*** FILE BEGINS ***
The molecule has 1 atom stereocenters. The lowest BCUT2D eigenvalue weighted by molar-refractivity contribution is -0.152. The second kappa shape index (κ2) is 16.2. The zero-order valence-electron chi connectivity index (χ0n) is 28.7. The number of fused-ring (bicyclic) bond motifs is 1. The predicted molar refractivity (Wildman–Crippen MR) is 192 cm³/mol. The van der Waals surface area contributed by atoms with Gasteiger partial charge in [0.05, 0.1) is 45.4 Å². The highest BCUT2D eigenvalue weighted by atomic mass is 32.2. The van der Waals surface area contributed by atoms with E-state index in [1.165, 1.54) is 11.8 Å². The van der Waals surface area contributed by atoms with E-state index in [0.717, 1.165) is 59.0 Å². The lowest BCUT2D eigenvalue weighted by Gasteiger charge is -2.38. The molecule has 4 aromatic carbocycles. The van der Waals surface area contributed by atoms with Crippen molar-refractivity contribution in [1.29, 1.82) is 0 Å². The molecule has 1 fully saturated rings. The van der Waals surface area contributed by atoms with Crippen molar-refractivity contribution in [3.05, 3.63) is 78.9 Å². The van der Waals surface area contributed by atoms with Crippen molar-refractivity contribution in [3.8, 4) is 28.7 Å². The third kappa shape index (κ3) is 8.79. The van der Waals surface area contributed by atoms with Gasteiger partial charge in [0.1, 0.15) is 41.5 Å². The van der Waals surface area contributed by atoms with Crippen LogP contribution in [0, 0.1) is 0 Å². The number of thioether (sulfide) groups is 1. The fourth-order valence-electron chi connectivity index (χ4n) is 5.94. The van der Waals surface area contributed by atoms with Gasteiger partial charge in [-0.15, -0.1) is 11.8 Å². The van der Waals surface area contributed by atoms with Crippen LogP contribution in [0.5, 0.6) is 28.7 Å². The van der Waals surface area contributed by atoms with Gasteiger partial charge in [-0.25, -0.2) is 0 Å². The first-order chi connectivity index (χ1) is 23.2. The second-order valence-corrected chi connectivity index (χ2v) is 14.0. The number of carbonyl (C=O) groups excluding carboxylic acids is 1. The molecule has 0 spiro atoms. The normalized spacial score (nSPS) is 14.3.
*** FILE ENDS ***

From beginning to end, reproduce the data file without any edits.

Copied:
The molecule has 1 atom stereocenters. The lowest BCUT2D eigenvalue weighted by molar-refractivity contribution is -0.152. The second kappa shape index (κ2) is 16.2. The zero-order valence-electron chi connectivity index (χ0n) is 28.7. The number of fused-ring (bicyclic) bond motifs is 1. The predicted molar refractivity (Wildman–Crippen MR) is 192 cm³/mol. The van der Waals surface area contributed by atoms with Gasteiger partial charge in [0.05, 0.1) is 45.4 Å². The highest BCUT2D eigenvalue weighted by atomic mass is 32.2. The van der Waals surface area contributed by atoms with E-state index in [1.165, 1.54) is 11.8 Å². The van der Waals surface area contributed by atoms with E-state index in [0.717, 1.165) is 59.0 Å². The lowest BCUT2D eigenvalue weighted by Gasteiger charge is -2.38. The molecule has 4 aromatic carbocycles. The van der Waals surface area contributed by atoms with Crippen molar-refractivity contribution in [1.29, 1.82) is 0 Å². The molecule has 1 fully saturated rings. The van der Waals surface area contributed by atoms with Crippen molar-refractivity contribution in [3.05, 3.63) is 78.9 Å². The van der Waals surface area contributed by atoms with Crippen molar-refractivity contribution in [3.8, 4) is 28.7 Å². The third kappa shape index (κ3) is 8.79. The van der Waals surface area contributed by atoms with Gasteiger partial charge in [0.1, 0.15) is 41.5 Å². The van der Waals surface area contributed by atoms with Crippen LogP contribution in [0, 0.1) is 0 Å². The number of thioether (sulfide) groups is 1. The fourth-order valence-electron chi connectivity index (χ4n) is 5.94. The van der Waals surface area contributed by atoms with Gasteiger partial charge in [-0.15, -0.1) is 11.8 Å². The van der Waals surface area contributed by atoms with Crippen LogP contribution in [0.5, 0.6) is 28.7 Å². The van der Waals surface area contributed by atoms with Gasteiger partial charge in [-0.25, -0.2) is 0 Å². The first-order chi connectivity index (χ1) is 23.2. The second-order valence-corrected chi connectivity index (χ2v) is 14.0. The number of carbonyl (C=O) groups excluding carboxylic acids is 1. The molecule has 0 spiro atoms. The normalized spacial score (nSPS) is 14.3.